As for that vaunted “consensus” of climate scientists that supposedly proves the truth of AGW, Giaever summed it up this way:
Global warming has become a new religion. We frequently hear about the number of scientists who support it. But the number is not important: only whether they are correct is important.
And speaking of correctness — Perry also made a remark about global warming and Galileo that evoked similar ridicule from the press and the left side of the blogosphere. A particularly prominent example was the Atlantic’s James Fallows, who called Perry’s statement, made during the most recent Republican debate, “flat-out moronic.”
Here’s what Perry actually said:
[T]he science is…not settled on this. The idea that we would put Americans’ economy at…jeopardy based on scientific theory that’s not settled yet, to me, is just — is nonsense….[J]ust because you have a group of scientists that have stood up and said here is the fact, Galileo got outvoted for a spell….Find out what the science truly is before you start putting the American economy in jeopardy.
Fallows further mocks Perry by comparing him to a person who says, “Hey, I’ll mention Galileo! Unfortunately in mentioning him, I’ll show that I don’t know the first thing about that case….” But although Fallows may think that he’s the one who really knows the first thing about Galileo, he may not know the second and the third thing — including what the Church’s main beef with Galileo was, and the position of Galileo’s scientific contemporaries on the subject of heliocentrism. The latter is especially important to Perry’s analogy, since he was talking about disagreements among scientists, both in Galileo’s time and now.
The Church had initially become upset with Galileo for two main reasons, neither of them the conventional “church vs. science” objection of legend. His first offense was committing theological overreach in their eyes when he stated that heliocentrism did not contradict the Bible because scripture should not be interpreted literally. The second was a kind of scientific hubris: Galileo’s assertion that heliocentrism had been proven (incontrovertibly, as it were) rather than being a tentative working theory. In addition, many of Galileo’s fellow scientists, although split on the matter, were more against Galileo than with him, just as Rick Perry said. The reason for their skepticism was not theology, it was that Galileo’s model was inconsistent with the best empirical observations of the time — although of course, in retrospect, his theory turned out to be correct.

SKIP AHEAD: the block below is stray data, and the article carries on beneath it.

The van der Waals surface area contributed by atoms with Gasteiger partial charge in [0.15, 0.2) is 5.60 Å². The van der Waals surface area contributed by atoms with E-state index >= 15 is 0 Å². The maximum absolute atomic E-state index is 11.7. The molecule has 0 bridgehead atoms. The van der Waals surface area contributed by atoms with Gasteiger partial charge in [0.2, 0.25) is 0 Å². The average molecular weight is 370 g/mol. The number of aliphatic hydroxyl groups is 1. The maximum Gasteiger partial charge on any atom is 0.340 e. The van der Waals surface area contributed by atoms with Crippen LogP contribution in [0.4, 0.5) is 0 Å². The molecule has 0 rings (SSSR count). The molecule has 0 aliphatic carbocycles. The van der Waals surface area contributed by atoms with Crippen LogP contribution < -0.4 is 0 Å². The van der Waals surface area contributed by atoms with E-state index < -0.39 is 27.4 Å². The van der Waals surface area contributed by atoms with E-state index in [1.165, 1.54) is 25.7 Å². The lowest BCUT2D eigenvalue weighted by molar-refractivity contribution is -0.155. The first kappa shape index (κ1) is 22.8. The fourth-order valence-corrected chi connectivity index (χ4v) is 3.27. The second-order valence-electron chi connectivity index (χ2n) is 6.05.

The most important problem with Galileo’s heliocentric theory, and one that was widely recognized by his scientific contemporaries, was the lack of “observable parallax shifts in the stars’ positions as the earth moved in its orbit around the sun.” It was only much later that instruments were designed that were sensitive enough to detect the shifts. Therefore, Galileo lacked scientific evidence to prove his theory, and many leading astronomers of the day rejected it. The renowned Tycho Brahe was one of them; he had his own competing theory, which was a Geo-Heliocentric hybrid in which the sun revolved around the earth but the other planets revolved around the sun, a system that conformed better than Galileo’s with the lack of observed stellar parallax and which remained in scientific favor for a long time.
I have written that Galileo’s theory turned out to be correct, but that is actually an over-simplication. Galileo was indeed correct in stating that the planets revolve around the sun. But he also believed that the sun is the fixed and unmoving center of the universe, which we now know to be incorrect.
This error does not contradict the fact that Galileo was a scientific giant. But the story is a reminder that even the brilliant make mistakes, and that science does not advance by simple progression from ignorance to perfect knowledge, nor is it proven by consensus. It moves in fits and starts, sometimes with small wavering steps and meanderings, sometimes with great leaps. Sometimes it lingers for a while in blind alleyways. But it is always incomplete, and must continually be tested and questioned.